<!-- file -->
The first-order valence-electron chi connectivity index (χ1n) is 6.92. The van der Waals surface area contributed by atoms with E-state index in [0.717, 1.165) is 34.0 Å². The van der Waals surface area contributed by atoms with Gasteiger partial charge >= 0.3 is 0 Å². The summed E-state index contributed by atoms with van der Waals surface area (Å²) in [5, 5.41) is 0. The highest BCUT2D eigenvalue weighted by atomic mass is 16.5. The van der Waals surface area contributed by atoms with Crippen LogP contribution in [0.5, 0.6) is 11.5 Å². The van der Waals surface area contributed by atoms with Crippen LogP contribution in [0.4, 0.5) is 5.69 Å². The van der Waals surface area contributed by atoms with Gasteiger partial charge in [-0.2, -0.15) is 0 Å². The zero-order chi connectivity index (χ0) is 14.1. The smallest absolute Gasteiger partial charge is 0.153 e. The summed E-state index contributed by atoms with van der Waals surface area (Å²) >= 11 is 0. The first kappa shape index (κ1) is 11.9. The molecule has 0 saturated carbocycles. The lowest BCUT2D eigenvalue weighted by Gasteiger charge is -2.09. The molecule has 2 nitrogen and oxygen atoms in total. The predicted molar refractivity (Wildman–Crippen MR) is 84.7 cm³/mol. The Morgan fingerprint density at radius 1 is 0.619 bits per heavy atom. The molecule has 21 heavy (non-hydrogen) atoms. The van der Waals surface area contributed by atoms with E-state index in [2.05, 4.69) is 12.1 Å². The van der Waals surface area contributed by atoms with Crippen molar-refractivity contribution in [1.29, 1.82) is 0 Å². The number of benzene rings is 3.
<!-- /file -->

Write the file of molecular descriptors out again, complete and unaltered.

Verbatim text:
The first-order valence-electron chi connectivity index (χ1n) is 6.92. The van der Waals surface area contributed by atoms with E-state index in [0.717, 1.165) is 34.0 Å². The van der Waals surface area contributed by atoms with Gasteiger partial charge >= 0.3 is 0 Å². The summed E-state index contributed by atoms with van der Waals surface area (Å²) in [5, 5.41) is 0. The highest BCUT2D eigenvalue weighted by atomic mass is 16.5. The van der Waals surface area contributed by atoms with Crippen LogP contribution in [0.5, 0.6) is 11.5 Å². The van der Waals surface area contributed by atoms with Crippen LogP contribution in [0.4, 0.5) is 5.69 Å². The van der Waals surface area contributed by atoms with Gasteiger partial charge in [-0.2, -0.15) is 0 Å². The zero-order chi connectivity index (χ0) is 14.1. The smallest absolute Gasteiger partial charge is 0.153 e. The summed E-state index contributed by atoms with van der Waals surface area (Å²) >= 11 is 0. The first kappa shape index (κ1) is 11.9. The molecule has 0 saturated carbocycles. The lowest BCUT2D eigenvalue weighted by Gasteiger charge is -2.09. The molecule has 2 nitrogen and oxygen atoms in total. The predicted molar refractivity (Wildman–Crippen MR) is 84.7 cm³/mol. The Morgan fingerprint density at radius 1 is 0.619 bits per heavy atom. The molecule has 21 heavy (non-hydrogen) atoms. The van der Waals surface area contributed by atoms with E-state index in [2.05, 4.69) is 12.1 Å². The van der Waals surface area contributed by atoms with Crippen molar-refractivity contribution in [1.29, 1.82) is 0 Å². The number of benzene rings is 3.